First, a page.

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Inside Day Contest
A recent study by Mr. Downing found that out of 2,111 days from 1996, only 227 or
11% were inside days for the S&P. An inside day is defined as a day where the
current high is lower than the previous high, and the current low is higher than
the previous low. The number of inside days strikes me as low relative to
randomness. It is interesting to speculate about the best way to test this naive
supposition as there are many things in the philosophy of where the close is
relative to the high and low of a day, and how this relates to the next day that
might not be dreamed of. (An interesting aside is that the number of outside
days during this period was 230) . We will offer a prize of $500 to you
or your favorite charity for the best answer to this question. And your answer
may be via closed form, simulation, or reference to tables of extreme values, or
what have you. Note that this a study for pure increase in knowledge as opposed
to one of practical value. A meal for a life time rather than a day.
-- Victor Niederhoffer
Victor Niederhoffer: The Four Winners
I was so impressed by the responses to our question on Inside Days that I decided to post the four best. They are by Munawar Cheema, Alston Mabry, Blake McShane, and Charles Pennington.
Statistical Analysis of the Occurrence of Inside Days in the S&P 500 by Munawar Cheema
Disclaimer: All the above conclusions and observations are dependent on a thorough checking of my work and methodology.
Alston Mabry on Inside Days
Here's one take on your Inside Day question:
First, the data I used is the S&P 500, taken from Yahoo, for the dates 2 January, 1996 through 9 July, 2004. In that set I count 2143 total days, of which 251 are "inside" days, where High T1 is lower than High T-zero, and Low T1 is higher than Low T-zero. (Note that because I did not include the last trading day of 1995, 2 January, 1996, is counted only as a T-zero and not as a possible T1.)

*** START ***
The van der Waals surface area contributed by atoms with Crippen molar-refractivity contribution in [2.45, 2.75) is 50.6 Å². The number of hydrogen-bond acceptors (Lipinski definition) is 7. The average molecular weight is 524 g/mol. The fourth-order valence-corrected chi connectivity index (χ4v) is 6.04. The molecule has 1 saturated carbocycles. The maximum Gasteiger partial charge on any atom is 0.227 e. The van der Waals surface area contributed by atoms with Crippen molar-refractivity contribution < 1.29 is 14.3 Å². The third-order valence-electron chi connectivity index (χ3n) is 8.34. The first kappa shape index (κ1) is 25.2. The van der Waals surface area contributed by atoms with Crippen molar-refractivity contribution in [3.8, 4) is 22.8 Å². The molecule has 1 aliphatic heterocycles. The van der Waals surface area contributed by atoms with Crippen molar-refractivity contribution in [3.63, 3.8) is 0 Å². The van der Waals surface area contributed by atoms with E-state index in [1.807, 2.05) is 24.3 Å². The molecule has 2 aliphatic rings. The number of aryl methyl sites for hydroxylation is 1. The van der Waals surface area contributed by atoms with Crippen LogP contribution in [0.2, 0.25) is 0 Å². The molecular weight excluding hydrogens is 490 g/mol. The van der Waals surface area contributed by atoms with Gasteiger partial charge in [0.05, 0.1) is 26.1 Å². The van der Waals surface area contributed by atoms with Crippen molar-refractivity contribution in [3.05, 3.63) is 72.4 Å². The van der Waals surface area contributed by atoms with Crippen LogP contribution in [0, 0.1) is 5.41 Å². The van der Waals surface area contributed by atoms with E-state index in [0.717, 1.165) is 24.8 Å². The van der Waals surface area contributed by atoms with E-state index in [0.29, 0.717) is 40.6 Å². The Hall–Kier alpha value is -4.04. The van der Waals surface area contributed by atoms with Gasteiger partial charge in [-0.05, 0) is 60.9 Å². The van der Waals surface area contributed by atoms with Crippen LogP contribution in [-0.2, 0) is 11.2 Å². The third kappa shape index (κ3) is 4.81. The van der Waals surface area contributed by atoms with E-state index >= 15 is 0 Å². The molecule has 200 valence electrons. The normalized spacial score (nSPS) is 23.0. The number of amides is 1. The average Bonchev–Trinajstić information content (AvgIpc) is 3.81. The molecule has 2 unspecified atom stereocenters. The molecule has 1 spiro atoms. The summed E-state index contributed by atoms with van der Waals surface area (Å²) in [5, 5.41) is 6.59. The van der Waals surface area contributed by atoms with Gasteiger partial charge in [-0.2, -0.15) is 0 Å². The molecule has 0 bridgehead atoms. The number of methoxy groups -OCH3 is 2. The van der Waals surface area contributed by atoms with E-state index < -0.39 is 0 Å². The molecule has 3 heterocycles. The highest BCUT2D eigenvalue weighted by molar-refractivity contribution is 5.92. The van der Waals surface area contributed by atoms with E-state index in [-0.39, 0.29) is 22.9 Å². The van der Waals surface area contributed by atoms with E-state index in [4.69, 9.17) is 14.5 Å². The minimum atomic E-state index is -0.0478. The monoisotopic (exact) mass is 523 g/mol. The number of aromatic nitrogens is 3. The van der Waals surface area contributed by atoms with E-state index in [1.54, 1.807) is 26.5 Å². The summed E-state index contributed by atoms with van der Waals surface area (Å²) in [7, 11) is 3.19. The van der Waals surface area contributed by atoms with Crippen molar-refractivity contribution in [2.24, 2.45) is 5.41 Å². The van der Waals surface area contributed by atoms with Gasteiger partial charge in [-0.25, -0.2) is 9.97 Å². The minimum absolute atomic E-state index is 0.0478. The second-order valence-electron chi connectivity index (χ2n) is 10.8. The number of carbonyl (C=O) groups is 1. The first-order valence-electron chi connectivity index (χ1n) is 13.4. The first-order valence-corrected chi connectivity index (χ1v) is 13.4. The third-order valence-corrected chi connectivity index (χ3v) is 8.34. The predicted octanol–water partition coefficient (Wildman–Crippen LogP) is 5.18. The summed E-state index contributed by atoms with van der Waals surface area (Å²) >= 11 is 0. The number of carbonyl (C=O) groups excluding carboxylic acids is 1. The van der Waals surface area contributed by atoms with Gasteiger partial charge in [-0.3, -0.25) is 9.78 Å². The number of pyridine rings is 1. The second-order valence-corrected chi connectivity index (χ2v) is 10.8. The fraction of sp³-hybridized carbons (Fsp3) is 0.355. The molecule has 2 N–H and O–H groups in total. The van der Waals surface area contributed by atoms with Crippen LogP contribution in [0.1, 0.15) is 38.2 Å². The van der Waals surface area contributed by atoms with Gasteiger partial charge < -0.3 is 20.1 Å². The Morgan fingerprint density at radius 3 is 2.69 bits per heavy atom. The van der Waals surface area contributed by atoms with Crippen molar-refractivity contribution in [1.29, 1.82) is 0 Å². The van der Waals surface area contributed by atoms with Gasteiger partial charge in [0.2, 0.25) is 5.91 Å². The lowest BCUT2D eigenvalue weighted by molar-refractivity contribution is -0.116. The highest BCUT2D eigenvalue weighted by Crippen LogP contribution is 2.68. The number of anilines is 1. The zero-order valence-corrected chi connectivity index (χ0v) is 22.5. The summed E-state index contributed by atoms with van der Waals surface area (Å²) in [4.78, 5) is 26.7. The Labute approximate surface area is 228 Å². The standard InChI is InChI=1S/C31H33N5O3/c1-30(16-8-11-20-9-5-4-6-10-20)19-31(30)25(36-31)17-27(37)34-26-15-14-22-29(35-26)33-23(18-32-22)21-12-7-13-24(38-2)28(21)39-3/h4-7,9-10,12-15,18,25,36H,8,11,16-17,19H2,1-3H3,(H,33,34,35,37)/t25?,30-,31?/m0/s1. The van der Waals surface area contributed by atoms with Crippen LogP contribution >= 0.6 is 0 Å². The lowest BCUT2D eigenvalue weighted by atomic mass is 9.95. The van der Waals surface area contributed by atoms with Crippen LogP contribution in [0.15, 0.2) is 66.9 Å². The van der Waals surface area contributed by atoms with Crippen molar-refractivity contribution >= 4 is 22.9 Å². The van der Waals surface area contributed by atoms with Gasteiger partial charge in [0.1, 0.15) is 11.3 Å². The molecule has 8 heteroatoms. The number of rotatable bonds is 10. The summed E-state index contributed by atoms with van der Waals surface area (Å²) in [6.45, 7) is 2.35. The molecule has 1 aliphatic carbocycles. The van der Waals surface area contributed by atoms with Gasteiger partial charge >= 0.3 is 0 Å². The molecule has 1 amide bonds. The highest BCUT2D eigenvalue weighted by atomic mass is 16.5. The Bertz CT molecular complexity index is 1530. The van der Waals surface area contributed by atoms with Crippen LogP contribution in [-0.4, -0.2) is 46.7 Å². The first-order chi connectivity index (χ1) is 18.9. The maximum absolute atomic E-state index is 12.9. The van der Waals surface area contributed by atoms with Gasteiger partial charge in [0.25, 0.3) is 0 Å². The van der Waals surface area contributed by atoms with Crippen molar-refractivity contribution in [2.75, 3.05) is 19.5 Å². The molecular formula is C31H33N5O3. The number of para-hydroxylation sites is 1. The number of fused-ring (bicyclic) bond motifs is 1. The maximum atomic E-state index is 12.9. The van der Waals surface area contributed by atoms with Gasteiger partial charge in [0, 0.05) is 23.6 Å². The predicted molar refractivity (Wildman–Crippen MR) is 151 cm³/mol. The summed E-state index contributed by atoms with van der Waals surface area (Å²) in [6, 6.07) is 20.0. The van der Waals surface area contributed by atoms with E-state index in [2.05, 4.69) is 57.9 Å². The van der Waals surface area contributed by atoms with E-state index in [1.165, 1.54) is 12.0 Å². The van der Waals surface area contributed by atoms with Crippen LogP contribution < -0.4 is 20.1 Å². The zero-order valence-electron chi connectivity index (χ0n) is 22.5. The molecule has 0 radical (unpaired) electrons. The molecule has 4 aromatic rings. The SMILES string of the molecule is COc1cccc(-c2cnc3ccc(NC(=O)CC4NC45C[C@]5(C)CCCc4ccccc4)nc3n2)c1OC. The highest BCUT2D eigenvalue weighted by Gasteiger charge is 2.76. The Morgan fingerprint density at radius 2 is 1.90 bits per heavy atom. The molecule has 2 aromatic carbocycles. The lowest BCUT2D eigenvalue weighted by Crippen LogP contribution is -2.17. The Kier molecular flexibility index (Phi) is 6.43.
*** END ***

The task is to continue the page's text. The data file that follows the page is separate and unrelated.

I took the approach that an inside day is like putting a basketball through a hoop. The basketball must be smaller than the hoop, and there is some probability with each shot that a small-enough ball will go through a large-enough hoop. (The mean High-Low gap for the total distribution is 1.53%, whereas the mean High-Low gap for the subset of 251 inside days is only 1.05%.)
I calculated for each day Tx its High-Low gap, measured as a % of its Open. Then I calculated for each day Tx how many of the other days in the total distribution had High-Low gaps larger than High-Low Tx, i.e., how many of the other days were large enough "hoops". I then turned that into a percent probability that Tx might follow a day with a large-enough High-Low gap.
For example, 9 July, 2004, had a High-Low gap of 0.57%. Of the total population of 2143 days, 2046 have larger High-Low gaps. So, were I to randomize these days, 9 July, 2004, has a .9543 probability of following a day with a larger gap.
Having calculated the through-the-hoop probability for each day, I summed them for all 2143 days, to get a total of 1070.4958. I then divided this sum by the total number of inside days (251) to get an "inside day constant" of 4.26492351.
Now, for any group of days with a certain range of High-Low gaps, I should be able to predict how many inside days I would get by summing their probabilities and multiplying by this inside day constant.
For example, out of the total distribution of days (2143), there are 59 days with High-Low gaps between 0% and .50% inclusive. The sum of the inside day probabilities for those 59 days is 58.14226. This sum, divided by the inside day constant, produces 13.63266. So, we would expect 13-14 inside days from this group. Looking at the actual group of 251 inside days, we find that there are 20 days with High-Low gaps between 0% and .50% inclusive.
Running the predictor equation for the distribution, split into segments, produces these results:
The equation underestimates on the small end of the distribution, but I think that seeing the equation work fairly accurately over different segments of the distribution demonstrates its usefulness.
To test the idea out of sample, I took the S&P 500 daily data for the period 4 January, 1988, through 29 December, 1995, and applied the "inside constant" derived from the 1996-2004 period to predict how many inside days would come from different High-Low gap groups in the 1988-1995 period. Results as follows:
As with the 1996-2004 period, the predictor is less accurate at the small end of the 1988-1995 distribution, where, evidently, the small size of the "basketballs" gives us more hits than the predictor equation predicts. But overall, I would say the predictor equation works well in the out-of-sample test. (Interesting to note the accuracy of the predictor over segments with very different numbers of days, e.g., the 45%-.52% segment versus the .95% segment.)